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The Best Campaigns for International Women’s Day

The Best Campaigns for International Women’s Day – On March 8, International Women’s Day is celebrated. But why March 8? On this exact date, in 1857 and 1908, two of the most representative strikes took place in the contest for equal rights for women.

A Little History

The best campaigns for international women's day

The first of these took place in 1857 at the Lower East Side textile company in New York. Salaries were meager for both men and women, but women received a compensation between 60 and 70% lower than men. Adding to appalling working conditions with working days of more than 12 hours a day, this made the women of one of the New York factories decide to go on strike and organize a march through the city demanding better working conditions. Despite this, the only thing they achieved was great repression by the police.

On March 8, 1908, 40,000 industrial seamstresses went on strike to demand equal rights and the cessation of child exploitation, among other issues. Outcome? A tragic ending. At the Cotton Textil Factory in New York, the owners closed the factory doors and windows with the striking women inside. A fire needy out in the building, and more than 120 women lost their lives during this event.

International Women’s Day celebrates since 1911, although it was not until March 8, 1975, when it became official, with the United Nations General Assembly of International Women’s Day celebration.

The Best Campaigns for International Women’s Day

The best campaigns for international women's day

Nike: Dream Crazier

With March 8 at the gates, we remember the ad launched in 2019 by the sports fashion giant Nike, with outstanding female athletes as protagonists. In it, the brand highlights, in just over a minute of the announcement, the difficulties that women have to face throughout history and still today when it comes to playing sports, especially when achieving sporting success.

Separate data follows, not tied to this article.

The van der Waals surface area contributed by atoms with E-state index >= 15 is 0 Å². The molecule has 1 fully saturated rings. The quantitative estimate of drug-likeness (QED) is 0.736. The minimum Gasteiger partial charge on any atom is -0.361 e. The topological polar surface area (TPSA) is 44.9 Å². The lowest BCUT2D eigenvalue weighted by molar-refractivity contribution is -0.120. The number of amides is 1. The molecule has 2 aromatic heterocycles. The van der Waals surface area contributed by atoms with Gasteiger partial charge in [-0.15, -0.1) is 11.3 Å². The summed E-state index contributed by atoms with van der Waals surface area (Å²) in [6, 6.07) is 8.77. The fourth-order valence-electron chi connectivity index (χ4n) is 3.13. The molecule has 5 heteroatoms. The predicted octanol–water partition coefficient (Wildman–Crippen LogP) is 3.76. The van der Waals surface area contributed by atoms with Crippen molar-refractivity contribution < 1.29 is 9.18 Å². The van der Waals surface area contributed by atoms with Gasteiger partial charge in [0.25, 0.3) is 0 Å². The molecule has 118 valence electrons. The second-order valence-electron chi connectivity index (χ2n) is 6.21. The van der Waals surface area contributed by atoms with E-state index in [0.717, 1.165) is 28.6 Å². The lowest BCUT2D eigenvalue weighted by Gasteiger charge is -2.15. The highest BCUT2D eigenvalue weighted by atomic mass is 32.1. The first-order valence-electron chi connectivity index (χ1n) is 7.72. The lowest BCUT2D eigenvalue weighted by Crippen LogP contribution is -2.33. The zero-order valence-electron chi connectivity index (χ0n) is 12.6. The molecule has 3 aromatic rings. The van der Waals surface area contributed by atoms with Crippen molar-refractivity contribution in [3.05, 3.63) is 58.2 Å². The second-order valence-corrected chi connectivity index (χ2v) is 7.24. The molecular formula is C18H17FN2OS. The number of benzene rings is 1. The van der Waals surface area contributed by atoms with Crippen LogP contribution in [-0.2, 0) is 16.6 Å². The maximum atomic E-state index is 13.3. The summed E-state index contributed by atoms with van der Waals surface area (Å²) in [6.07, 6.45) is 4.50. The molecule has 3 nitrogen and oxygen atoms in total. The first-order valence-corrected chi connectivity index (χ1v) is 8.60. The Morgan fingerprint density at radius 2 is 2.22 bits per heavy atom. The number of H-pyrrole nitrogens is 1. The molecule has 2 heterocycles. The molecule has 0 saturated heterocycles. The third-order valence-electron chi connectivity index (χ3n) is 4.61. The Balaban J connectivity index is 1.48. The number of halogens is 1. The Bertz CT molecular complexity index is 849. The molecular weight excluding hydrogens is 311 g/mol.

In addition, it honors well-known athletes who have made histories, such as Serena Williams, Caster Semenya, Simon Biles, or Ibtihaj Muhammad. Athletes who have suffered obstacles have been criticized for showing their feelings and questioned for their triumphs or, simply, for being a woman. In short, for standing out and finding a place in a world traditionally shielded from men.

Once again, Nike once again emphasizes with its campaign the spirit of struggle and improvement that, for more than 30 years, has awakened its famous slogan do it.

Barbie: You can be Anything you Want

The Barbie that many of you will remember, like that doll with blonde hair and scandalous (and impossible) measures, is a thing of the past. For a long time, in addition to being a veterinarian, doctor, firefighter, policeman, cook, etc., it is real!

In 2016, Mattel announced that the famous doll would be marketed with three different figure types: tall, petite, and curvy. A year earlier, the company had already shown the change in direction that its messages were going to take, with the campaign “You can be whatever you want. ” In it, she vindicates access to education for girls and the importance of play.